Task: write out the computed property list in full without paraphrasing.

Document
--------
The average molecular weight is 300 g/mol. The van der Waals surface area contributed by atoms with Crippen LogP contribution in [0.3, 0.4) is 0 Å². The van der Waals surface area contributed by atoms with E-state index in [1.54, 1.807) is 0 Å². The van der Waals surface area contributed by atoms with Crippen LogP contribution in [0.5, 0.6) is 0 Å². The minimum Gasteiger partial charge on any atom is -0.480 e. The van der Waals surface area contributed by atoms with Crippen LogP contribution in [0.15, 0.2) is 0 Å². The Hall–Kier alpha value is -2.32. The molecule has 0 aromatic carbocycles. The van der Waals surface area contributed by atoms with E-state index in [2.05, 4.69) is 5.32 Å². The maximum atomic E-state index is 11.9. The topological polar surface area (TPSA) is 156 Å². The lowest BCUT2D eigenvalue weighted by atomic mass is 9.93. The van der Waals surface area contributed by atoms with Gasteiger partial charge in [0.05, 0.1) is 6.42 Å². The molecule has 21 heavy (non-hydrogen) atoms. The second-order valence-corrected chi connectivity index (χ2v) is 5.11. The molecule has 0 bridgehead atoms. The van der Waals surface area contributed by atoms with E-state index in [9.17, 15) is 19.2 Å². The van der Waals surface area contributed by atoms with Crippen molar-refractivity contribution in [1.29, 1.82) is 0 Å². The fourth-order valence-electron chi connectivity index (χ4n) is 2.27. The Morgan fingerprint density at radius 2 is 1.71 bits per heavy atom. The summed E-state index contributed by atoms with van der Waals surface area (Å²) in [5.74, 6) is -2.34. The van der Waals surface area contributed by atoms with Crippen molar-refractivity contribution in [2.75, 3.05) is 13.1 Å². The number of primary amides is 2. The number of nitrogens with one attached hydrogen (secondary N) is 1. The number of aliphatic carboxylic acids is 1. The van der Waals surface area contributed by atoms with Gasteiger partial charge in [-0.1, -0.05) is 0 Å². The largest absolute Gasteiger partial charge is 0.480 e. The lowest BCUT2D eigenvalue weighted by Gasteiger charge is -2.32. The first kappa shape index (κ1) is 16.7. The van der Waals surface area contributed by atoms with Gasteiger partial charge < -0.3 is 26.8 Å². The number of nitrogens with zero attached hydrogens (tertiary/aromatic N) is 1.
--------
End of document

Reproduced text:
The average molecular weight is 300 g/mol. The van der Waals surface area contributed by atoms with Crippen LogP contribution in [0.3, 0.4) is 0 Å². The van der Waals surface area contributed by atoms with E-state index in [1.54, 1.807) is 0 Å². The van der Waals surface area contributed by atoms with Crippen LogP contribution in [0.5, 0.6) is 0 Å². The minimum Gasteiger partial charge on any atom is -0.480 e. The van der Waals surface area contributed by atoms with Crippen LogP contribution in [0.15, 0.2) is 0 Å². The Hall–Kier alpha value is -2.32. The molecule has 0 aromatic carbocycles. The van der Waals surface area contributed by atoms with E-state index in [2.05, 4.69) is 5.32 Å². The maximum atomic E-state index is 11.9. The topological polar surface area (TPSA) is 156 Å². The lowest BCUT2D eigenvalue weighted by atomic mass is 9.93. The van der Waals surface area contributed by atoms with Gasteiger partial charge in [0.05, 0.1) is 6.42 Å². The molecule has 21 heavy (non-hydrogen) atoms. The second-order valence-corrected chi connectivity index (χ2v) is 5.11. The molecule has 0 bridgehead atoms. The van der Waals surface area contributed by atoms with E-state index in [9.17, 15) is 19.2 Å². The van der Waals surface area contributed by atoms with Crippen molar-refractivity contribution in [1.29, 1.82) is 0 Å². The fourth-order valence-electron chi connectivity index (χ4n) is 2.27. The Morgan fingerprint density at radius 2 is 1.71 bits per heavy atom. The summed E-state index contributed by atoms with van der Waals surface area (Å²) in [5.74, 6) is -2.34. The van der Waals surface area contributed by atoms with Crippen molar-refractivity contribution in [2.75, 3.05) is 13.1 Å². The number of primary amides is 2. The number of nitrogens with one attached hydrogen (secondary N) is 1. The number of aliphatic carboxylic acids is 1. The van der Waals surface area contributed by atoms with Gasteiger partial charge in [-0.1, -0.05) is 0 Å². The largest absolute Gasteiger partial charge is 0.480 e. The lowest BCUT2D eigenvalue weighted by Gasteiger charge is -2.32. The first kappa shape index (κ1) is 16.7. The van der Waals surface area contributed by atoms with Gasteiger partial charge < -0.3 is 26.8 Å². The number of nitrogens with zero attached hydrogens (tertiary/aromatic N) is 1.